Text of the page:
"Ex-friends," I muttered. I turned my head and looked off into the distance, wishing I was a million miles away.
“Let’s go.” I heard my dad say quietly.
In the car on the way home my parents repeated what I already knew from the meeting. That I would not be going back to school for the rest of the week and that I would have to meet with the therapist starting tomorrow. I just wanted them to shut up and leave me alone.
When we got home, I went to my room, slammed my door and fell into my bean bag chair. I grabbed a book. I needed to escape this day. After a little while my Dad came in.
“How you doing, J-man?” he asked, sitting at my desk.
I shrugged and looked down, flipping through pages.
“Do you want to talk about anything?”
I shook my head no.
“Well, we’re sorry about the meeting at school, we know that was difficult.”
I said nothing. I rubbed my temples and shut my eyes. I couldn’t believe this was all out in the open.
“Jonah, do you think if you could defend yourself, things would be better?”
I wanted to scream at him, but I took a deep breath and held it together. “Dad, are you seriously asking me this? I’m the size of a sixth grader. Do I look like I can defend myself?”
“Well, I wouldn’t say that…but if you could out maneuver these kids, wouldn’t that make a difference? I’m not suggesting you fight them directly, just get in a swift kick in the right place. I think standing up for yourself is important in these situations.”
Mom had obviously been listening outside. She walked into the room and interrupted. “Sam, Mr. Chipchaw said these boys are a lot bigger than Jonah. So I don’t want him fighting them. He could get really hurt. No fighting…violence isn’t the solution here. The point of talking with the other teachers and parents and students is to get this to stop, not to give Jonah martial art instruction to fight his way through it.”
My dad disagreed. “Everyone fights their way through life, honey. It’s never going to be a cake walk. If there aren’t bullies, there will be some other obstacle. Things we can’t control. But we can control how we respond to it.”
I looked up at my dad. He had actually said something that made sense.
My mother relented a little. “Okay, I see what you mean. Even if the school tries to get this situation under control, it probably won’t happen overnight…and so Jonah probably needs to learn how to defend himself. I guess it’s important to know some self-defense.”
Dad smiled at her and grabbed her hand.
“What about homeschooling?” she suggested. “We don’t have to send him back…or we could look for another school?”
"I’m just afraid for you, honey. What if something else happens…and you are pushed to…what if no one finds you in time?”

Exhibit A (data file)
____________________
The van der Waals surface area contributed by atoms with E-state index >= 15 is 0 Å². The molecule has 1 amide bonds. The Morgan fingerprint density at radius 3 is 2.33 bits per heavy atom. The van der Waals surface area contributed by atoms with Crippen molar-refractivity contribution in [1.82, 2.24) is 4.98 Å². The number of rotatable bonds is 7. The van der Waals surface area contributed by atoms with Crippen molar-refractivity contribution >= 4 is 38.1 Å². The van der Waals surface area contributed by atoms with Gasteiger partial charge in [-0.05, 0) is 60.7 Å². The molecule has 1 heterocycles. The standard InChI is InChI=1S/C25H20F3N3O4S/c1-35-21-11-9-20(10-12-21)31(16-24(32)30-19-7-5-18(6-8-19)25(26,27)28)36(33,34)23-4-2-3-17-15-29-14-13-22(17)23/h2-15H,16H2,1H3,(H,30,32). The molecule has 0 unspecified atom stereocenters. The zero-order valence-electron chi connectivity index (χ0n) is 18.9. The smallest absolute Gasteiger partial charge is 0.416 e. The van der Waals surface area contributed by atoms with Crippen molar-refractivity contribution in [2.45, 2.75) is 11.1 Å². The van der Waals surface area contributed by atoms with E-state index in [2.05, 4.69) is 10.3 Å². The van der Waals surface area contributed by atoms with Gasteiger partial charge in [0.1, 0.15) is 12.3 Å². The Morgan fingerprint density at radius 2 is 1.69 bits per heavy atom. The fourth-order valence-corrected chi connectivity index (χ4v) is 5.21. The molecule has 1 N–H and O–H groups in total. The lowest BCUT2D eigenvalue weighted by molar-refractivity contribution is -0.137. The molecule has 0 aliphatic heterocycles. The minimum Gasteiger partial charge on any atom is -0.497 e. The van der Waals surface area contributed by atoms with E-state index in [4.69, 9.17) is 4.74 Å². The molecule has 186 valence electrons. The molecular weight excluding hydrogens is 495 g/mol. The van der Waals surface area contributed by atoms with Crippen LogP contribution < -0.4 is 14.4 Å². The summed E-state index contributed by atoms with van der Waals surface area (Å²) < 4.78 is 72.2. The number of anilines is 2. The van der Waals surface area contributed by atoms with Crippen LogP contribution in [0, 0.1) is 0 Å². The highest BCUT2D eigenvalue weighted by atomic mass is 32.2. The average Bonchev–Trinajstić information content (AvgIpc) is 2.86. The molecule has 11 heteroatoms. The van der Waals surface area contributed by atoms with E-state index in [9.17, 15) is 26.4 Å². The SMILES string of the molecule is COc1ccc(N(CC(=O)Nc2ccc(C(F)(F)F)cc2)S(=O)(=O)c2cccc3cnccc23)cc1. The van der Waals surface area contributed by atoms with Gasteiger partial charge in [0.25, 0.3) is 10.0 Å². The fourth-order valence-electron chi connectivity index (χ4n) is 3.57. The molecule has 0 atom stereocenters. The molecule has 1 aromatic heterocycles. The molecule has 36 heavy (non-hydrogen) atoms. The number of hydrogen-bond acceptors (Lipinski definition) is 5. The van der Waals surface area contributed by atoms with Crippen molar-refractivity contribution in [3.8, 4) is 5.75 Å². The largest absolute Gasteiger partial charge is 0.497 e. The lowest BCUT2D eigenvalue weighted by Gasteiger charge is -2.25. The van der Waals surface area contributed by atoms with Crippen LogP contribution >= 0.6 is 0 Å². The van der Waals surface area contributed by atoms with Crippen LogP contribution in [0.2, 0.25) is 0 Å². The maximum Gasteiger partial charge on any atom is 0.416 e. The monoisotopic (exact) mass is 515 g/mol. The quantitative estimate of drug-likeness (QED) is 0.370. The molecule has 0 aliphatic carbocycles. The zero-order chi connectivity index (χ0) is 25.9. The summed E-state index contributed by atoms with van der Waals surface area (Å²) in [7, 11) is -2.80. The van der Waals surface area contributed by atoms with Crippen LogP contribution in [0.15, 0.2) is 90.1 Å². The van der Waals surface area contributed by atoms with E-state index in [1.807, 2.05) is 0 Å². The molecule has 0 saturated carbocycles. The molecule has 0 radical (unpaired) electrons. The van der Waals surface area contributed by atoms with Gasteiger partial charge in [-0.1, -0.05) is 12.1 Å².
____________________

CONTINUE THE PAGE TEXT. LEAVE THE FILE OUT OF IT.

My dad stepped in to stop the conversation from going around in circles. “Alright, let’s not…look, the therapist will help us sort this out. It'll be fine.” Dad got up. “We’ll let you know when dinner’s ready.”
This whole mess was exactly why I never wanted my parents to know. I knew they would be sick with worry and make a federal case out of it. And even have bad arguments over it. I could see my mother going into full on hovering mode while my dad got fired up to help me fight the bad guys. One protecting me from my fears while the other pushed me to face them.
My dad turned before leaving my room, “Oh, don’t forget, you need to bring a board game to your therapy session tomorrow with Dr. Evans, so please find something tonight.”
“I don’t need to see a therapist. This is so stupid.”
“Unfortunately, you don’t have a choice, J-man. If you don’t meet with a therapist every day after school for the next two weeks, you aren’t allowed back in. It’s either that or the psychiatric ward.”
“Every day?” I asked, annoyed.
“Yes!” my mother practically shouted, exasperated. “Every single day, Jonah! And then once a week, for months, after these initial two weeks. That’s what happens when someone is suicidal. We can’t just pretend this didn’t happen or forget about it, you need help, Jonah. Treatment.”
She sounded mad again. I didn’t expect this.
“I wasn’t going to jump,” I mumbled, not really knowing if that was true.
My mother started to cry again. Dad hugged her. And I suddenly forgot about the pounding headache I'd had since the meeting at school because of the lump growing in my stomach. It was the same sick knot that the bullies gave me. But this time it was triggered by the fear I saw on my dad’s face. He looked as scared as I was.